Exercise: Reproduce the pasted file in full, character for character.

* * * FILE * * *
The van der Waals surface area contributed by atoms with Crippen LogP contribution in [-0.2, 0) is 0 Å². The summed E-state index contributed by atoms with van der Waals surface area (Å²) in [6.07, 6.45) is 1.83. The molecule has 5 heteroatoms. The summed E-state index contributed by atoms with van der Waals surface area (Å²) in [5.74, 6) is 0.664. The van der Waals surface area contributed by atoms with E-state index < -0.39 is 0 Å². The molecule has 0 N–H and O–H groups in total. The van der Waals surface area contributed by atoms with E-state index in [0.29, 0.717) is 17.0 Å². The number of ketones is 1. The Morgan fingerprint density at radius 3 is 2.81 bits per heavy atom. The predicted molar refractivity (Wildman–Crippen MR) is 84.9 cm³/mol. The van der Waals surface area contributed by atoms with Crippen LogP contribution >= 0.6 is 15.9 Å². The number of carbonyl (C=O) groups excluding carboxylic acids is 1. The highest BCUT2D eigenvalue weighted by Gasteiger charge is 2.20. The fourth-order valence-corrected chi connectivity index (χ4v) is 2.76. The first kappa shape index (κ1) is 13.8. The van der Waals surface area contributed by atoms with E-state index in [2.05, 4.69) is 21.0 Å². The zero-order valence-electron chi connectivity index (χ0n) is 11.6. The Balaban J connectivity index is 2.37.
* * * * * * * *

The van der Waals surface area contributed by atoms with Crippen LogP contribution in [-0.2, 0) is 0 Å². The summed E-state index contributed by atoms with van der Waals surface area (Å²) in [6.07, 6.45) is 1.83. The molecule has 5 heteroatoms. The summed E-state index contributed by atoms with van der Waals surface area (Å²) in [5.74, 6) is 0.664. The van der Waals surface area contributed by atoms with E-state index < -0.39 is 0 Å². The molecule has 0 N–H and O–H groups in total. The van der Waals surface area contributed by atoms with E-state index in [0.29, 0.717) is 17.0 Å². The number of ketones is 1. The Morgan fingerprint density at radius 3 is 2.81 bits per heavy atom. The predicted molar refractivity (Wildman–Crippen MR) is 84.9 cm³/mol. The van der Waals surface area contributed by atoms with Crippen LogP contribution >= 0.6 is 15.9 Å². The number of carbonyl (C=O) groups excluding carboxylic acids is 1. The highest BCUT2D eigenvalue weighted by Gasteiger charge is 2.20. The fourth-order valence-corrected chi connectivity index (χ4v) is 2.76. The first kappa shape index (κ1) is 13.8. The van der Waals surface area contributed by atoms with E-state index in [2.05, 4.69) is 21.0 Å². The zero-order valence-electron chi connectivity index (χ0n) is 11.6. The Balaban J connectivity index is 2.37.